It certainly took a while but finally a BREXIT deal has been agreed and on 1st January 2021 for the first time in 40 years the UK will be a ‘third party’ in its dealings with the EU.
With the ink barely dry it is impossible at this stage to say whether the positive statements coming from both EU capitals as well as London, reflect the simple fact that a deal has been done after four years of wrangling and attention can now be turned to other more pressing matters, such as COVID and the need to address the economic havoc that this has brought or whether both sides believe they have achieved the principal goals that they set for themselves back in January when the current trade negotiations began.
Certainly the UK’s principal objective included in the Political Declaration which was signed at the same time as the Withdrawal Agreement, that any future trade agreement between the EU and the UK should be based on ‘zero tariffs, zero quotas’, has been delivered upon. It is also hard to deny that the long cherished goal of the UK Govt. that the UK Parliament should have sovereignty over future law making, has also been achieved. Indeed, the EU’s insistence at the outset of the negotiations that the European Court of Justice should have a role in determining potential disputes of any free trade agreement has been replaced by provision for ‘independent arbitration’. It is however impossible to avoid the fundamental truth that in terms of the economic benefit that the current trade agreement will bring to the UK, it falls far short of what the UK Prime Minister promised following his election a little more than a year ago. The services sector, which represents more than 80 per cent. of the UK’s GDP and of which financial services contributes approximately 7 per cent, is not covered by the trade agreement. Instead, a memorandum of understanding on the co-operation on financial services is to be worked on in the New Year with the aim of reaching agreement by March 2021. In the meantime, the fortunes of the UK financial services’ industry appear to hinge on whether Brussels grants it ‘equivalence’, allowing financial institutions easy access to European markets for only so long as the UK’s rules and regulations governing the industry remain similar to those of the EU block. So far the numbers of people and the amount of capital that have moved to the EU has in large part been a ‘trickle’ of the potential, the challenge for the UK Govt. will be to make sure that it remains just that.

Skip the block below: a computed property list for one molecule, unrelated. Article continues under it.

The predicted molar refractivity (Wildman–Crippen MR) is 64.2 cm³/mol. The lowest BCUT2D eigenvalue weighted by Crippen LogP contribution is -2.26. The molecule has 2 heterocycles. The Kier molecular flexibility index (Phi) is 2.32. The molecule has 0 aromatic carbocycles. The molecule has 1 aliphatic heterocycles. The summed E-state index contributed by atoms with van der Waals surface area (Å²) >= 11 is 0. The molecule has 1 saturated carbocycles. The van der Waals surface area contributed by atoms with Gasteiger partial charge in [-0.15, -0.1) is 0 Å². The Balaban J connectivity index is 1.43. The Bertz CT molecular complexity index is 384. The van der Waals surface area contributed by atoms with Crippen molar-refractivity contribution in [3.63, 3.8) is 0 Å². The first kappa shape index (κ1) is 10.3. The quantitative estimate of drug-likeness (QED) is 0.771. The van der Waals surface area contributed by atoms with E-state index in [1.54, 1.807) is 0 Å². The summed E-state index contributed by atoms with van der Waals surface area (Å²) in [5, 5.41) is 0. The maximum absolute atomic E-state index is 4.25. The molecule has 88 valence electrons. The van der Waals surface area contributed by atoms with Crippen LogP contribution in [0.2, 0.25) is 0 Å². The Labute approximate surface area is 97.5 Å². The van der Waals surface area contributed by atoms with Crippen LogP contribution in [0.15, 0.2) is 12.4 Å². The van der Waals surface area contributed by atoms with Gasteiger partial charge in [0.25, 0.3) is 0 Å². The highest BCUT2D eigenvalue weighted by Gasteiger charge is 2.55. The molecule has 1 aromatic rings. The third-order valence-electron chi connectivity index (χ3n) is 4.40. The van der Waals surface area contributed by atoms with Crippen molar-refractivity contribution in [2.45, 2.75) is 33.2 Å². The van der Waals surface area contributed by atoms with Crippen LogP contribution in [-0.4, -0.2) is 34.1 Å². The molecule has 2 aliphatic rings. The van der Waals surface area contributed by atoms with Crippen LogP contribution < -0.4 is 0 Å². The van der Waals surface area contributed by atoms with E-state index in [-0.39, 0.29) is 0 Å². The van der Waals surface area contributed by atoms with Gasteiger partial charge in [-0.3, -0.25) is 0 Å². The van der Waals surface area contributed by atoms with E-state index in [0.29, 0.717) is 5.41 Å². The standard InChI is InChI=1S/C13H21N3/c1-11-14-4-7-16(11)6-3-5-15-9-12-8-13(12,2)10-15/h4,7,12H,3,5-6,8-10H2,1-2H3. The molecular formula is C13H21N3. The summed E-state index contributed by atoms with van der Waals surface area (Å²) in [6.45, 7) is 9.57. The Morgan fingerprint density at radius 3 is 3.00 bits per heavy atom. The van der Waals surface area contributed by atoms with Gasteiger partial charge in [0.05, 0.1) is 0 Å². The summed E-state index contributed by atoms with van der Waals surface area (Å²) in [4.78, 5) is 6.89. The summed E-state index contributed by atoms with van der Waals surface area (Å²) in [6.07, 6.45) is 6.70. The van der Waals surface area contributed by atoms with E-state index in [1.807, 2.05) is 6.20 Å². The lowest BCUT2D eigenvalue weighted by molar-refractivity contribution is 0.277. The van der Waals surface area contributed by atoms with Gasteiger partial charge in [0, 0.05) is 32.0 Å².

The biggest relief for the UK Govt. is that with zero tariffs (taxes) there is no immediate need or reason for foreign manufacturers and in particular car makers such as Nissan, Toyota and Ford to close their manufacturing bases in the North East and the Midlands with the huge economic impact that this would have for the local economies in these regions. Whilst recognising there will be no tariffs on goods, it will certainly not be the case that trading with the EU will be “frictionless”. It is estimated that UK exporters will be faced with up to 200 million forms to be completed annually, with all of the consequential administrative costs. That said, over time with the adoption of technology and new working practices, these challenges will ease considerably.
For the UK, the critical question will be what do multinational companies value more when making their next investment decision? The benefits that come from a flexible workforce with the ability to move human capital easily between countries such as France, Germany, Italy and Spain or the more stable regulatory environment of the UK where foreign investment is not only accepted but welcomed even if this is at the expense of local ownership of British businesses. What is without question however, is that there remains a great deal more work to do before the UK can claim it has a truly comprehensive free trade agreement with the EU. As well as addressing the financial services industry, further agreements also need to address important issues such as data transfer, security and mutual recognition of professional qualifications such as for doctors, accountants and architects. Flows of data are essential for retail, banking and back of office functions. In the absence of EU recognition of the adequacy of UK data rules it will be difficult for UK businesses to store data on EU citizens on UK data bases. The agreement provides that data flows will continue for up to 6 months by which time the EU will make a data adequacy ruling on the UK. With the adoption by the UK Govt. of GDPR and other regulations equivalent to those of the EU, it is hoped that EU recognition will be forthcoming.
However, even with the shortcomings of the current trade agreement, the simple fact of there being a trade agreement means that there is positive political will between the UK and the EU, meaning that the EU and the UK will wish to find reasons to make the agreement work rather than enter into the inevitable blame game that would have lasted months and possibly years had no such agreement been found.
Whilst BREXIT has finally been done, further agreements will have to be reached on a range of issues if both the UK and the EU are to fully exploit the benefits of a free trade agreement between on the one hand the 5th largest economy in the world and on the other, the world’s largest economic trading block.